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Hydr. force on a triang. tank (force one end & pumping out)

  1. Dec 13, 2014 #1
    1. The problem statement, all variables and given/known data

    You are given a triangular trough (base of triangle on top) that is 15 feet long, 2 feet wide, and 3 feet tall.

    a. Find the force of the water on one triangular end.
    b. Find the work required to pump all the water over the top.

    Just a note: This was question that I got wrong on a previous exam. I am doing it over now to study for the final, and don't know the answer, so my work could be correct or incorrect. Please feel free to be critical of any mistakes/errors that I make. I try to explain my reasoning in my attempt at the solution.

    2. Relevant equations

    Water weighs 62.4 lb/ft^3.

    3. The attempt at a solution

    For a: I believe I will need area * depth * water weight (62.4 lb/ft^3)

    The height is 3 feet, so I made the height of wi to be (3-y). To get the width of wi, I used similar triangles, and ended up with 3 - 2y/3. So, I have the depth (3-y) * the area of wi (3 - 2y/3 dy) * the water weight (62.4).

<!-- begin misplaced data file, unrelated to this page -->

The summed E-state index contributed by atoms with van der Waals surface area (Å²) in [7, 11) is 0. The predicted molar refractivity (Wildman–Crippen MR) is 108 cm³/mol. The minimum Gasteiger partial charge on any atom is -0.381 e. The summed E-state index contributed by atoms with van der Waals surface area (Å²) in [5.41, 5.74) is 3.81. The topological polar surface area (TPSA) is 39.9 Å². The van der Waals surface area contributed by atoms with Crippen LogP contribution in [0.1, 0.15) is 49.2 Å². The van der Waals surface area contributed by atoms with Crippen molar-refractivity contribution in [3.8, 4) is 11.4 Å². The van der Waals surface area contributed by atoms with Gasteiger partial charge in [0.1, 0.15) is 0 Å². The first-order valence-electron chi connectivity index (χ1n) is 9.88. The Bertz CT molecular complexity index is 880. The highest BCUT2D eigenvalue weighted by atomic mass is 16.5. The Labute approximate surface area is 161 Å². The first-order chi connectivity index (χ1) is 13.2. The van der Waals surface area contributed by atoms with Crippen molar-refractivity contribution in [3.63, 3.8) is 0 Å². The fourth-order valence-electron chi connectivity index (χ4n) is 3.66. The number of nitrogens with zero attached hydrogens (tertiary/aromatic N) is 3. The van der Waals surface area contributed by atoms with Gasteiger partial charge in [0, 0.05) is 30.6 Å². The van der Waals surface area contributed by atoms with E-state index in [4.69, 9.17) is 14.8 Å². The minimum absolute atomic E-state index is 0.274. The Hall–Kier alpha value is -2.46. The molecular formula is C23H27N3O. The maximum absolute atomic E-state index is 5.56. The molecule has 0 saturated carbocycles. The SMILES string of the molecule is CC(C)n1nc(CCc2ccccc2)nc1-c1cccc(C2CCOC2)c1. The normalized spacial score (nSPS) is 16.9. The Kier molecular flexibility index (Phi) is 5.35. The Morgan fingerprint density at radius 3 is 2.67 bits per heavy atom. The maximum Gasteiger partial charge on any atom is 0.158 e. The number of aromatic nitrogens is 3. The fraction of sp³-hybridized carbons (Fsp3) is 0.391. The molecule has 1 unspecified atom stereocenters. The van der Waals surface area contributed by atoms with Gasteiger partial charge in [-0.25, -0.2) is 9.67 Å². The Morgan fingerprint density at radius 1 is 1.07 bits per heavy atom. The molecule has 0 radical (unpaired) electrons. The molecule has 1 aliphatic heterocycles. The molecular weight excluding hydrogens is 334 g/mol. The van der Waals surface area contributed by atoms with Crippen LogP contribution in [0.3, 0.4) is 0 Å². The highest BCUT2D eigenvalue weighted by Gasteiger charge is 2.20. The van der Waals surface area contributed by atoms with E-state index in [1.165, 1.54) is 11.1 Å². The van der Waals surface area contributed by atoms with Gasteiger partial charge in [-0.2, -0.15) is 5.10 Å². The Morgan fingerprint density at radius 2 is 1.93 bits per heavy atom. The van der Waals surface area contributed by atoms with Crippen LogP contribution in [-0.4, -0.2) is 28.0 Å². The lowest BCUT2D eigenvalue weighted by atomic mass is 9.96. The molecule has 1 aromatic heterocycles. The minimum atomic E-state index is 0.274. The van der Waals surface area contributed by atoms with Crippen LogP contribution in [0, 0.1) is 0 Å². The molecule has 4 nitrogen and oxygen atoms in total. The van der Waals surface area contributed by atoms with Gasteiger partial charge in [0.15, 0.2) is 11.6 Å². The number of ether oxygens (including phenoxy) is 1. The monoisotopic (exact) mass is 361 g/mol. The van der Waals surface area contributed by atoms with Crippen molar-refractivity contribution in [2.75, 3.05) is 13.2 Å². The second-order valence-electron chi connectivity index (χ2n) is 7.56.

I integrated from 0 to 3 of 62.4 (3 - y)(3 - 2y/3) dy.

    For b:

    I feel I can use the above integral, and add to it (the area of the thin strip will still be wi * 3-y * the water weight. Since we're using the entire tank, I need to use the 15 feet length, and since this is work required to empty the tank, I feel that I will need to introduce the gravitational constant (9.8 m/s^2).

    So, I integrate, from 0 to 3, of 15 * 9.8 * 62.4 * (3-2y/3)(3-y) dy

    = 9172.8 * the integral, from 0 to 3, of (3 - 2y/3)(3-y) dy
     
  2. jcsd
  3. Dec 13, 2014 #2

    SteamKing

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    But what's your final answer?

    You can't use 9.8 m/s2 here. Why?

     
  4. Dec 13, 2014 #3
    Using a calculator, I got 656.25 lbs of total force for A. Yeah, you can't use meters because the triangle is measured in feet - that was a dumb mistake. Would I just replace that with 32.15 ft/sec^2?

    Using that for B, I would get approximately 316,476.56. Not sure exactly which unit of measure to use for this.
     
    Last edited: Dec 13, 2014
  5. Dec 13, 2014 #4

    SteamKing

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    That's OK. g is usually taken as 32.2 ft/s2 in the imperial units.

    If you are calculating work, then you must have units for work (force * distance, eh?)

    Going back to your derivation of the hydrostatic force, you used the depth as (3 - y) and the width wi as (3 - 2y/3). When y = 3 feet, the depth is zero, but wi must be 2 feet, the width of the trough at the top. Similarly, when y = 0, wi must be zero, since we are at the bottom of the trough.
     
    Last edited by a moderator: Dec 14, 2014
  6. Dec 13, 2014 #5
    Would it work if I made it (6 - y) instead?
     
    Last edited: Dec 13, 2014
  7. Dec 13, 2014 #6

    SteamKing

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    You can answer that question yourself. Try drawing a sketch of the end of the trough.
     
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